China is positioning to change its role in relation to the Gulf and Iran, demonstrated by the Arab-China business conference taking place in Riyadh this week, a gathering that comes in the wake of the visit to Saudi Arabia by America’s top diplomat, Antony Blinken.
According to AFP, the meetings in Saudi Arabia “comes amid growing commercial and diplomatic ties between Beijing and Middle Eastern countries, including a recent landmark Chinese-brokered rapprochement between powerhouses Iran and Saudi Arabia that has shifted regional relations.”
Gulf media had major coverage of this conference; this shows that the Gulf is hedging its bets, looking for more trade with China, but also wanting the traditional military and defense ties it has with the US.
The tenth annual conference
On the one hand, the current conference is actually the tenth of its kind. However, Saudi Arabia is hosting for the first time, and according to reports, more than 3,500 officials from government and business sectors are attending. In addition, there is a free trade deal being negotiated between China and the Gulf Cooperation Council.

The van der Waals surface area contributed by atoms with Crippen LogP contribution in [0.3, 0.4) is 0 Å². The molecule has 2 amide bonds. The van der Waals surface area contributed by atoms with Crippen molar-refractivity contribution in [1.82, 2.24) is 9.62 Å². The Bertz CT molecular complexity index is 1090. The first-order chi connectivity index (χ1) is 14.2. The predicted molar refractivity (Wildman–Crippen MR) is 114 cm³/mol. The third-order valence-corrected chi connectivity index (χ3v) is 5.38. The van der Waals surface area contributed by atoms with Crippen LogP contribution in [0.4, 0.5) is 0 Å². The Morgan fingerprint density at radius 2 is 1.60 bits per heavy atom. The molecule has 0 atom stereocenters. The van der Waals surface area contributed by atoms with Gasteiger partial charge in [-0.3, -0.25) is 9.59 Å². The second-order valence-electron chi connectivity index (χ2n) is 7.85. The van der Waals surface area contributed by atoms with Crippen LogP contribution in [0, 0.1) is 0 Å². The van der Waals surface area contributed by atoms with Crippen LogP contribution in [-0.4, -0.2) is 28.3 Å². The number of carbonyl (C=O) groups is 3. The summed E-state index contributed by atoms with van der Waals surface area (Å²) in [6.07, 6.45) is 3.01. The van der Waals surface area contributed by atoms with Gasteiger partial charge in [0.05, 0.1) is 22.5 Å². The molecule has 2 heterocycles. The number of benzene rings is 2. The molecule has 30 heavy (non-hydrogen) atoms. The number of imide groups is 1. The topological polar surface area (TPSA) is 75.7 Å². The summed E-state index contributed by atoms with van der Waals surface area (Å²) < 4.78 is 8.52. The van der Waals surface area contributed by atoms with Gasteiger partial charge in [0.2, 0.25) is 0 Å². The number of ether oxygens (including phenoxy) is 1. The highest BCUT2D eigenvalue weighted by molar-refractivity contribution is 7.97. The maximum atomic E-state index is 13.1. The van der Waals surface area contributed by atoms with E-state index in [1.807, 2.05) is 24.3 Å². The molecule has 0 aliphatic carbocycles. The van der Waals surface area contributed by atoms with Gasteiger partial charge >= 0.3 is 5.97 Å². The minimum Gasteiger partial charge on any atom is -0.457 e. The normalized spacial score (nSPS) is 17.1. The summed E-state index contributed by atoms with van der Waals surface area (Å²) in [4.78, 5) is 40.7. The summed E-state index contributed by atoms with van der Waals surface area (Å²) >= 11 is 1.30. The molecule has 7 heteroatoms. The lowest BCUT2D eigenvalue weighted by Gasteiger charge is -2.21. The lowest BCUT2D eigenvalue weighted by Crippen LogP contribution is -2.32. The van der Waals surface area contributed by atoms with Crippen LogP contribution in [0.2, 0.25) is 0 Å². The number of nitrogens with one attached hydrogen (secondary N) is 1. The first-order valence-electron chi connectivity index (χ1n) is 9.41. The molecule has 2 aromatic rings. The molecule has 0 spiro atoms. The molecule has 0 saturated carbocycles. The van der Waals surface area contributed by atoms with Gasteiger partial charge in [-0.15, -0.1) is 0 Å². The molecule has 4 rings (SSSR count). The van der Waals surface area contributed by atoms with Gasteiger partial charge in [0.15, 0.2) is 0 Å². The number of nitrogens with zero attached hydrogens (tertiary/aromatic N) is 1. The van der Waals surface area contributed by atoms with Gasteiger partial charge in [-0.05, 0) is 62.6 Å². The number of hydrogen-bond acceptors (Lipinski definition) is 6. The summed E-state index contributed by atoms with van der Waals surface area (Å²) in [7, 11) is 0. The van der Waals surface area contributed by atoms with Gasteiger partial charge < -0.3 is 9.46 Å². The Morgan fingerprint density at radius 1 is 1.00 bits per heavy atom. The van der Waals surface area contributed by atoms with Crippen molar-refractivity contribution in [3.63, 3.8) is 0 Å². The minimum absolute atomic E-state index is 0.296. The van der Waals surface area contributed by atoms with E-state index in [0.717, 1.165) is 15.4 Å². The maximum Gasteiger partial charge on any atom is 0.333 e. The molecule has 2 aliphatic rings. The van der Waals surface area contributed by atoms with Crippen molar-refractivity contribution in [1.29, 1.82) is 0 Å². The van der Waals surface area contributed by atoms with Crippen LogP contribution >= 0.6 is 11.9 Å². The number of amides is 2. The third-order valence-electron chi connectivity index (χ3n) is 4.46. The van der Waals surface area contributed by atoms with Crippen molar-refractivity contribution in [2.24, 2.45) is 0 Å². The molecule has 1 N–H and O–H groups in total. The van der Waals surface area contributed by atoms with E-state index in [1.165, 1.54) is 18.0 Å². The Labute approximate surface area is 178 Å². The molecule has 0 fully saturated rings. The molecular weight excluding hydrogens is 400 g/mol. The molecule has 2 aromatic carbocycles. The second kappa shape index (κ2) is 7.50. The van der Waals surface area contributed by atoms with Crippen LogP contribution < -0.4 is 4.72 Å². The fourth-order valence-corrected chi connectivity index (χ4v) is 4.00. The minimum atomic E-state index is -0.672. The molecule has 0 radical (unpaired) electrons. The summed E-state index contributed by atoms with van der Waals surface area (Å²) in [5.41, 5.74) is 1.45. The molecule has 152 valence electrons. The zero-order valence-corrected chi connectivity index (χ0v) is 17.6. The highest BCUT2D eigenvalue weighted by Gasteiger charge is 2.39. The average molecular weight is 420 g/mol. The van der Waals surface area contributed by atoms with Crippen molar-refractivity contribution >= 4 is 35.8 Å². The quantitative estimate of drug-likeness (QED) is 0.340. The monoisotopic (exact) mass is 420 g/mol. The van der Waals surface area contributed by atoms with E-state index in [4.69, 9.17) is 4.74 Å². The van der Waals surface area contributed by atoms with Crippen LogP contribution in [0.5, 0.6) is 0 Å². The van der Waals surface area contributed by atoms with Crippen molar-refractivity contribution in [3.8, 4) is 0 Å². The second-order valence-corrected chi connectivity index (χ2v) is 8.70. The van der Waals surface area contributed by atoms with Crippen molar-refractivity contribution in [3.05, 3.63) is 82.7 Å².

“We need to enable and empower our industries to export, so we hope all countries that negotiate with us for free trade deals know we need to protect our new, emerging industries,” Investment Minister Khalid al-Falih said, according to Al-Arabiya. “We need to provide them with market economics and some kind of protection.”
The Free Trade Agreement talks date back to 2004; what we are seeing is part of a multi-decade process, with China slowly inching its way into the region. “China is the Arab world’s largest trade partner where the total volume of trade exchange between both sides reached $430 billion in 2022,” Saudi Arabia’s Foreign Minister Prince Faisal bin Farhan said, according to Al-Arabiya. “The kingdom accounts for 25% of the total trade exchange between China and Arab countries.”
At the same time, the Chinese ambassador to Iran also spoke recently about how cooperation is improving “day by day,” according to Fars News. The messaging by China is clear across the region: It seeks to expand its ties with more countries – and this is happening slowly, but consistently.
Many of the countries in the region also prefer the stability that they think Beijing will bring to ties. They feel the US policies over the last decade have often been a kind of zig-zag. The question for the Gulf states will be whether they can balance the ties with China with the goals they have regarding ties with America.